Thursday, November 7, 2019

Cold Mountain Essays - Literature, Fiction, Cold Mountain, Films

Cold Mountain Essays - Literature, Fiction, Cold Mountain, Films Cold Mountain The setting for Cold Mountain is in the state of North Carolina during the Civil War time period. Most of the key events happen in Cold Mountain. Inman tries to go back to Cold Mountain because Ada's home is near Cold Mountain. When he reaches Cold Mountain he can go to Ada's home. The plot of Cold Mountain is to reunite Inman and Ada. Inman deserts the Confederate army a few years after the start of the war, and he tries to go back to Cold Mountain where he can find Ada's home. On his way to Cold Mountain Inman faces many challenges. Some of the challenges he faces are: 1. He has to hide from the home guard so they can't capture him and take him back 2. He has to hide from federal raiders so he won't get killed on his way back 3. He has to find food and shelter everyday The challenges stated above are just some of the challenges he faces, he faces many more challenges that I have not mentioned above. Also on the way to Cold Mountain Inman meets many different people. Some of these people help Inman and others just endanger his life. Ada Visible moisture- light haze, dense valley fogs, tatters of cloud hanging like rags on the shoulders of Cold Mountain (pg35). The third major difference is found the way they feel about small town life. Ada comes form city life. She lived in Charleston before moving to the country there for she had a view of the country that was not in the positive side (pg53). In the other hand Inman sees the country as his home. A place were every body is kind and peaceful. He is deeply attach to his small town life. But not everything where differences between the characters of Ada and Inman. There were also some similarities between them. The first similarity is found in their believe of the supernatural. Their characters both see superstition as a last resort for hope. Ada sees a man coming to town in a reflection in a well (pg49), this image she believe is the image of the person thats going to solve her problems. Inmans supernatural believe is the hope that Cold Mountain is a magical place were he can be reborn (pg23). They also agree in the thought that they need some one to help them continue their life. they need companion ship and some to express their feelings and believe to. One of the major points of the novel is the believe that nature is a the perfect shelter to protect them self from harm (pg66). In Adas case from the harm of public opinion, and in Inmans case from the

Tuesday, November 5, 2019

The Role of the Yellow River in Chinese History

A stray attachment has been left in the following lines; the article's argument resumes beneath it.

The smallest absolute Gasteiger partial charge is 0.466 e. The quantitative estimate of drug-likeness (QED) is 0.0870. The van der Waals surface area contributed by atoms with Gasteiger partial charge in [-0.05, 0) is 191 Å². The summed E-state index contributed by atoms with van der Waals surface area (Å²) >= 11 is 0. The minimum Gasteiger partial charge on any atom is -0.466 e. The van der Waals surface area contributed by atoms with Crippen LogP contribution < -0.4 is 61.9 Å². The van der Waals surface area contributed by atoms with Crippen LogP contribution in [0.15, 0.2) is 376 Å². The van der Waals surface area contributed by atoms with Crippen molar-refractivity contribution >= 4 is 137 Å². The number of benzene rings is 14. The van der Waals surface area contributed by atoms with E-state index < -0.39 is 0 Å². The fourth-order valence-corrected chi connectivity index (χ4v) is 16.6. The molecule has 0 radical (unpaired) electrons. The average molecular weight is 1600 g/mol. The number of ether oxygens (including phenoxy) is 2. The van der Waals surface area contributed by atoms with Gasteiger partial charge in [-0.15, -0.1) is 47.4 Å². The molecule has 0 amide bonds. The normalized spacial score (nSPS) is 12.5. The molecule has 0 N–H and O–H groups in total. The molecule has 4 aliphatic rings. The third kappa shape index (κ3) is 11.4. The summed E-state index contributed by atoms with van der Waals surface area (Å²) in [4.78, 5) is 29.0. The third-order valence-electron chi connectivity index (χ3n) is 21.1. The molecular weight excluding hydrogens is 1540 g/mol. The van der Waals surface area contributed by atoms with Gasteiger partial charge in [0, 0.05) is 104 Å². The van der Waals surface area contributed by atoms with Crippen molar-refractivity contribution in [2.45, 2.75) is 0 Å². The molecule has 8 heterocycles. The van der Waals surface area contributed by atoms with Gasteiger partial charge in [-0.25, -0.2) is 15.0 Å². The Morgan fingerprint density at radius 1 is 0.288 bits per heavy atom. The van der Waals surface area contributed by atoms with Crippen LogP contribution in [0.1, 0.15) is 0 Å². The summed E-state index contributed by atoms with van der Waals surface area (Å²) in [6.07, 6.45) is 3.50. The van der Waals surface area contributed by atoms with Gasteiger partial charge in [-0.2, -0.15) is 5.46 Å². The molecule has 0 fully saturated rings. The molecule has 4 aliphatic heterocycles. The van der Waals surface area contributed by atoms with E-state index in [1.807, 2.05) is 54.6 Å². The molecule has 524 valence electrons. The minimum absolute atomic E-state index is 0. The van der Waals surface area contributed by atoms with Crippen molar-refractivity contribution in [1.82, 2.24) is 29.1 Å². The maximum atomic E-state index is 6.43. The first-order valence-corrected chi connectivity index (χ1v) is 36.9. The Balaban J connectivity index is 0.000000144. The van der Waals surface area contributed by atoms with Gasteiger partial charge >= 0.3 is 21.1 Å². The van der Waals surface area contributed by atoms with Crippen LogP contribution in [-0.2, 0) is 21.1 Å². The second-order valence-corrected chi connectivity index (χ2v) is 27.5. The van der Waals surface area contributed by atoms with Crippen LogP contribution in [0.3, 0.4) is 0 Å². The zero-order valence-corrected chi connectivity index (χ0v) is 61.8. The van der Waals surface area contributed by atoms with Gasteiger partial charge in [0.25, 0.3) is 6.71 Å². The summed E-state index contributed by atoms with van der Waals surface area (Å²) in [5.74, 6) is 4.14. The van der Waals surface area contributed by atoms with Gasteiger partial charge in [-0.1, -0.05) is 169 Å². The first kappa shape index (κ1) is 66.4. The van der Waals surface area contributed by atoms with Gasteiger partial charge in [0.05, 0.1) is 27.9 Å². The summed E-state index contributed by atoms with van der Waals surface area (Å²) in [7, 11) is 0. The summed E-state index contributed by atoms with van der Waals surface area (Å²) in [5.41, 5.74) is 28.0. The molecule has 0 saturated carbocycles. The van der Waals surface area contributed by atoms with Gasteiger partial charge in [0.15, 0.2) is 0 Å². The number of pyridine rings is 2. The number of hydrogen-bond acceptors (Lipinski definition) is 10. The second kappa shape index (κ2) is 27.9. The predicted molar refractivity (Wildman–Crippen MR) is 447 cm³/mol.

The Role of the Yellow River in Chinese History Many of the worlds great civilizations have grown up around mighty rivers- Egypt on the Nile, the Mound-builder civilization on the Mississippi, the Indus Valley Civilization on the Indus River. China has had the good fortune to have two great rivers: the Yangtze and the Yellow River (or Huang He). The Yellow River is also known as the cradle of Chinese civilization or the Mother River. Usually a source of rich fertile soil and irrigation water, the Yellow River has transformed itself more than 1,500 times in recorded history into a raging torrent that has swept away entire villages. As a result, the river has several less-positive nicknames as well, such as Chinas Sorrow and the Scourge of the Han People. Over the centuries, the Chinese people have used it not only for agriculture but also as a transportation route and even as a weapon. The Yellow River springs up in the Bayan Har Mountain Range of west-central Chinas Qinghai Province and makes its way through nine provinces before it pours its silt out into the Yellow Sea off the coast of Shandong Province. It is the worlds sixth-longest river, with a length of about 3,395 miles. The river runs across central Chinas loess plains, picking up an immense load of silt, which colors the water and gives the river its name. The Yellow River in Ancient China The recorded history of Chinese civilization begins on the banks of the Yellow River with the Xia Dynasty, which lasted from 2100 to 1600 BCE. According to Sima Qians Records of the Grand Historian and the Classic of Rites, a number of different tribes originally united into the Xia Kingdom in order to combat devastating floods on the river. When a series of breakwaters failed to stop the flooding, the Xia instead dug a series of canals to channel excess water out into the countryside and then down to the sea. Unified behind strong leaders and able to produce bountiful harvests since Yellow River floods no longer destroyed their crops so often, the Xia Kingdom ruled central China for several centuries. The Shang Dynasty succeeded the Xia around 1600 BCE and also centered itself on the Yellow River valley. Fed by the riches of the fertile river-bottom land, the Shang developed an elaborate culture featuring powerful emperors, divination using oracle bones,  and artwork including beautiful jade carvings. During Chinas Spring and Autumn Period (771 to 478 BCE), the great philosopher Confucius was born in the village of Tsou on the Yellow River in Shandong. He was almost as powerful an influence on Chinese culture as the river itself. In 221 BCE, Emperor Qin Shi Huangdi conquered the other warring states and established the unified Qin Dynasty. The Qin kings relied on the Cheng-Kuo Canal, finished in 246 BCE, to provide irrigation water and increased crop yields, leading to a growing population and the manpower to defeat rival kingdoms. However, the Yellow Rivers silt-laden water quickly clogged the canal. After Qin Shi Huangdis death in 210 BCE, the Cheng-Kuo silted up entirely and became useless. The Yellow River in the Medieval Period In 923 CE, China was embroiled in the chaotic Five Dynasties and Ten Kingdoms Period. Among those kingdoms were the Later Liang and the Later Tang dynasties. As Tang armies approached the Liang capital, a general named Tuan Ning decided to breach the Yellow River dikes and flood 1,000 square miles of the Liang Kingdom in a desperate effort to stave off the Tang. Tuans gambit did not succeed; despite the raging floodwaters, the Tang conquered the Liang. Over the following centuries, the Yellow River silted up and changed its course several times, breaking its banks and drowning surrounding farms and villages. Major re-routings took place in 1034 when the river split into three parts. The river jumped south again in 1344 during the waning days of the Yuan Dynasty. In 1642, another attempt to use the river against an enemy backfired badly. Kaifeng city had been under siege by Li Zichengs peasant rebel army for six months. The citys governor decided to break the dikes in hopes of washing away the besieging army. Instead, the river engulfed the city, killing almost 300,000 of Kaifengs 378,000 citizens and leaving the survivors vulnerable to famine and disease. The city was abandoned for years following this devastating mistake. The Ming Dynasty fell to Manchu invaders, who founded the Qing Dynasty just two years later. The Yellow River in Modern China A northward course-change in the river in the early 1850s helped fuel the Taiping Rebellion, one of Chinas deadliest peasant revolts. As populations grew ever larger along the treacherous rivers banks, so too did the death tolls from flooding. In 1887, a major Yellow River flood killed an estimated 900,000 to 2 million people, making it the third-worst natural disaster in history. This disaster helped convince the Chinese people that the Qing Dynasty had lost the Mandate of Heaven. After the Qing fell in 1911, China plunged into chaos with the Chinese Civil War and the Second Sino-Japanese War, after which the Yellow River struck again, this time even harder. The 1931 Yellow River flood killed between 3.7 million and 4 million people, making it the deadliest flood in all of human history. In the aftermath, with war raging and the crops destroyed, survivors reportedly sold their children into prostitution and even resorted to cannibalism to survive. Memories of this catastrophe would later inspire Mao Zedongs government to invest in massive flood-control projects, including the Three Gorges Dam on the Yangtze River. Another flood in 1943 washed away the crops in Henan Province, leaving 3 million people to starve to death. When the Chinese Communist Party took power in 1949, it began building new dikes and levees to hold back the Yellow and Yangtze Rivers. Since that time, floods along the Yellow River have still posed a threat, but they no longer kill millions of villagers or bring down governments. The Yellow River is the surging heart of Chinese civilization. Its waters and the rich soil it carries bring the agricultural abundance needed to support Chinas enormous population. However, this Mother River has always had a dark side to it as well. When the rains are heavy or silt blocks up the river channel, she has the power to jump her banks and spread death and destruction across central China.